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  • Article
  • Open Access

Acquisition, processing and analysis of densely sampled P- and S-wave OBS-data on the mid-Norwegian Margin, NE Atlantic

  • 1, 5Email author,
  • 2,
  • 3,
  • 4,
  • 3, 5,
  • 3, 6 and
  • 3, 6
Earth, Planets and Space201454:BF03352451

https://doi.org/10.1186/BF03352451

  • Received: 11 April 2002
  • Accepted: 8 November 2002
  • Published:

Abstract

This paper describes the processing and analysis of semi-local OBS-data shot along a 122 km profile in the Vøring Basin, NE Atlantic margin, using both a high-frequency/short shot-spacing and a low-frequency/long shot-spacing air-gun source. Spectral analysis of the data reveals that an important difference between the two sources used, is that the low-frequency source generates significantly more energy around 6 Hz. This higher content of very low frequencies allows detection of arrivals to larger offsets for the low-frequency source. For the nearest offsets (0–20 km) the high-frequency source is able to resolve some more details than the low-frequency source, as far as the shallow to intermediate sedimentary levels are concerned. This is mainly caused by the fact that the high-frequency source has a much sharper primary pulse and reduced bubble pulse compared to the low-frequency source. The data quality can be significantly enhanced by use of band-pass filtering, trace mixing, FK (velocity) filtering, minimum phase predictive deconvolution, as well as Radon filtering. Inspection of particle diagrams documents S-wave splitting, interpreted as microcracks aligned vertically in the sedimentary section by the present day (slightly compressive) stress-field.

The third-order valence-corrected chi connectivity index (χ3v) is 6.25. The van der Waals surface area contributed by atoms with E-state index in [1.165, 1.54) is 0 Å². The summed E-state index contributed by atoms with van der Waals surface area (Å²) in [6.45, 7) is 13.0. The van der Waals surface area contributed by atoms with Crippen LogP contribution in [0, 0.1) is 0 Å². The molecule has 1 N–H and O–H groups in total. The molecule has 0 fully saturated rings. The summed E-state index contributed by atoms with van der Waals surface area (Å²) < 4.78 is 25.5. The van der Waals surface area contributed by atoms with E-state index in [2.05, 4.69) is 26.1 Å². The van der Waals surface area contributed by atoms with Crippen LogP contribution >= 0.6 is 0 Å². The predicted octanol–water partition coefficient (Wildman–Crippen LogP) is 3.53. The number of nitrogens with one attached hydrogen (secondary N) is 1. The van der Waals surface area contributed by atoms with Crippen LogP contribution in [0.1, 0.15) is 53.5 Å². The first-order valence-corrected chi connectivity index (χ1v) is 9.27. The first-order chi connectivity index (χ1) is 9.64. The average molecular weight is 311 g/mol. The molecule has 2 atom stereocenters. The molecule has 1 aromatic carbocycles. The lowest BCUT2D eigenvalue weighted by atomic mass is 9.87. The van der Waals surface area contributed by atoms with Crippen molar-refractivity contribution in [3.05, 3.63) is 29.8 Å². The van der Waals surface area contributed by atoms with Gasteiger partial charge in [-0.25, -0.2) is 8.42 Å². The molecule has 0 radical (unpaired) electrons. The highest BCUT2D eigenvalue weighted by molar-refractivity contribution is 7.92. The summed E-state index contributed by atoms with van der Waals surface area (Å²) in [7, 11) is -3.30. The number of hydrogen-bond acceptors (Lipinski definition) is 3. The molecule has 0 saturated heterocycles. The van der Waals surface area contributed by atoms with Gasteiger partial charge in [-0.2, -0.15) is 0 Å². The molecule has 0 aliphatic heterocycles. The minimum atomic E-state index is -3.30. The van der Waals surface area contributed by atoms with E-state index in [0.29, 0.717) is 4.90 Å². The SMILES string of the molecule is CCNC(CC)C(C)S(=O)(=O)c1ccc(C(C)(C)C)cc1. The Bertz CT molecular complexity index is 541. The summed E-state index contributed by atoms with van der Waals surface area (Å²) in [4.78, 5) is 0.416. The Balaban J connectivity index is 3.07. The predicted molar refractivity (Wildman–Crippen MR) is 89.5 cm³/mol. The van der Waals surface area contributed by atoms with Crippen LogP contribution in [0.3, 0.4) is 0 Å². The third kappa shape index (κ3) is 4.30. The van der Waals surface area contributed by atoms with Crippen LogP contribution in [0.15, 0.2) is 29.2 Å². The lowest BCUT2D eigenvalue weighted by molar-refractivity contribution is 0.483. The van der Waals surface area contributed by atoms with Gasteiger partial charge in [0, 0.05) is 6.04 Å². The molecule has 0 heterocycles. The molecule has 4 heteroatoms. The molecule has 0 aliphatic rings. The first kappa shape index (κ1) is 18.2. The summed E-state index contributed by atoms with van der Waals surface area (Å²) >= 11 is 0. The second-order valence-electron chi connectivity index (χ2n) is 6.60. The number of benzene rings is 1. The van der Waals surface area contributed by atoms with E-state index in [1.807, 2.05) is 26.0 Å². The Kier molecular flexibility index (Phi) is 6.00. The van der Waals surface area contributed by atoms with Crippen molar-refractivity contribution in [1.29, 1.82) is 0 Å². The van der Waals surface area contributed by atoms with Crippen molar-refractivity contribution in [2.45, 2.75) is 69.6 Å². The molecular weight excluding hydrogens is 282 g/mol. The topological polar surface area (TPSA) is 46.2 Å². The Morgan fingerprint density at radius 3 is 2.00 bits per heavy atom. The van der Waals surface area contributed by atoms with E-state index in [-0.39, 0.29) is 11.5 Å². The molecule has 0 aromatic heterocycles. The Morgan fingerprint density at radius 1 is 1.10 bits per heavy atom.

Keywords

  • Radon
  • Seismic Noise
  • Automatic Gain Control
  • Reduction Velocity
  • Ocean Bottom Seismograph

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